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mr. khodorkovsky has been. we don't want to see that type of conduct. if russia would do that, if they would reform their systems, then i think we would be a long way towards that type of integration into trade. mr. mccain: i thank my colleague from maryland for an eloquent statement about the situation as regards russia, and i thank him, and i can assure my colleague from maryland that as we speak, this will provide -- and this legislation which he has introduced will provide some encouragement to people who in russia now in some cases have lost almost all hope because of the corruption of the judicial system as well as other aspects of the russian nation. and we all know that no democracy can function without the rule of law, and if there is
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ever an example of -- two examples of the corruption of the rule of law, it is the case, the tragedy of sergei magnitsky and of course mr. khodorkovsky who still languishes in prison, who in his words believes he has, by the extension of his prison sentence, may have been given a death sentence. so i thank my colleague from maryland. mr. cardin: would my colleague yield just for one final comment? i think you're right on target as to what you have said, and i really appreciate you bringing this to the attention of our colleagues in the senate. i want to respond to one other point because i'm sure you have heard this, that russian officials say why are we dealing with the internal affairs of -- of another country? i just want to remind my -- the people of russia, i want to remind my colleagues here that russia has signed on to the
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helsinki final act. they did that in 1975. and they have agreed to the consensus document that was issued to moscow in 1991, and reaffirmed just last year with the heads of state meeting in kazkstan. and i'm going to quote from that document just this past december -- quote -- "the participating states -- which russia is a participating state -- emphasize that issues relating to human rights, fundamental freedoms, democracy and the rule of law are international concerns, as respect for these rights and freedoms constitute one of the foundations of international order. they are categorically and irrevokably declare that the commitments undertaken in the field of the human dimension of the csce are matters of direct and legitimate concern to all participating states." the united states is a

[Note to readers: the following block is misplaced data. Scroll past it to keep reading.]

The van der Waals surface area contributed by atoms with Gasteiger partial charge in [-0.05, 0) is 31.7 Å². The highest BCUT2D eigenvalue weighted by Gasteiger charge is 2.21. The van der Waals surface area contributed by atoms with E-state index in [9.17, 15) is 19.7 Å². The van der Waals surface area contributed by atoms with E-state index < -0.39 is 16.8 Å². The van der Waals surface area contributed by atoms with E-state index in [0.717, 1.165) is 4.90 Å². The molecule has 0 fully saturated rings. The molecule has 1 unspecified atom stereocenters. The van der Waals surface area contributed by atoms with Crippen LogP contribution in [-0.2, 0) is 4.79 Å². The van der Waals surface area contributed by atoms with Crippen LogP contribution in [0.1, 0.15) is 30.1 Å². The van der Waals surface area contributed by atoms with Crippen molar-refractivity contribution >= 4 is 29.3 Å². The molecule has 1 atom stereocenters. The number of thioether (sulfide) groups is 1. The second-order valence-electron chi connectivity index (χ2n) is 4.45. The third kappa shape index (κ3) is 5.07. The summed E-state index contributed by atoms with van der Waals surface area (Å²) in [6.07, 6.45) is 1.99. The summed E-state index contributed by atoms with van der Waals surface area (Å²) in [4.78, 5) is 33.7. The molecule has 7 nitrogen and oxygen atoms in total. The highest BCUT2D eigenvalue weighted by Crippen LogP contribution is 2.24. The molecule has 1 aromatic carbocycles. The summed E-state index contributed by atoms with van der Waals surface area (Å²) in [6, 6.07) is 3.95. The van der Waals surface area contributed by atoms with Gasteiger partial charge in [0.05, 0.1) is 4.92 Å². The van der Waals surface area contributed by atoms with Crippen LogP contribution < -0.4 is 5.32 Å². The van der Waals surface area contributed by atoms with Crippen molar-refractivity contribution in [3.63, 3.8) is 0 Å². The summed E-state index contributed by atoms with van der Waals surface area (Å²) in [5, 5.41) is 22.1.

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participating state." and do not belong exclusively to the internal affairs of the state concern." mr. mccain: the government of russia. mr. cardin: that was a statement made by the 56 states of the osce at a meeting of the heads of state, heads of state, which happens about every ten years. it just happened to have happened last year. russia participated in drafting this statement. russia was there, signed onto it, said we agree on this. it's a reaffirmation as to what they signed onto in 1975 in helsinki, that we acknowledge that it's of international interest and we have an obligation and right to question when a member state violates those basic human dimension requirements. russia clearly has done that. we have not only the right but the obligation to raise that. and i just really wanted to underscore that to my
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colleagues. so, senator mccain, your -- your comments on the floor are so much on point, i think people understand it. they understand the basic human aspect to this. sometimes they ask, well, why should america be concerned? do we have a legitimate right to question this? russia signed a document that gives us the basic right to challenge this. so we're exercising the right that we have under law. i thank my colleague for yielding. mr. mccain: i thank the senator from maryland, and i hope that we would get very rapidly another 98 cosponsors. i thank my friend. i yield the floor. the presiding officer: the clerk will call the roll. quorum call:
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a senator: madam president? the presiding officer: the senator from rhode island. mr. reed: i would request 9 u.s.s. -- the suspension of a quorum call. the presiding officer: without objection. mr. reed: we are engaged in a very important debate over our budget the last few days. this debate will continue over the next several days and probably the next few months. lake past debates, the heart of it are important programs for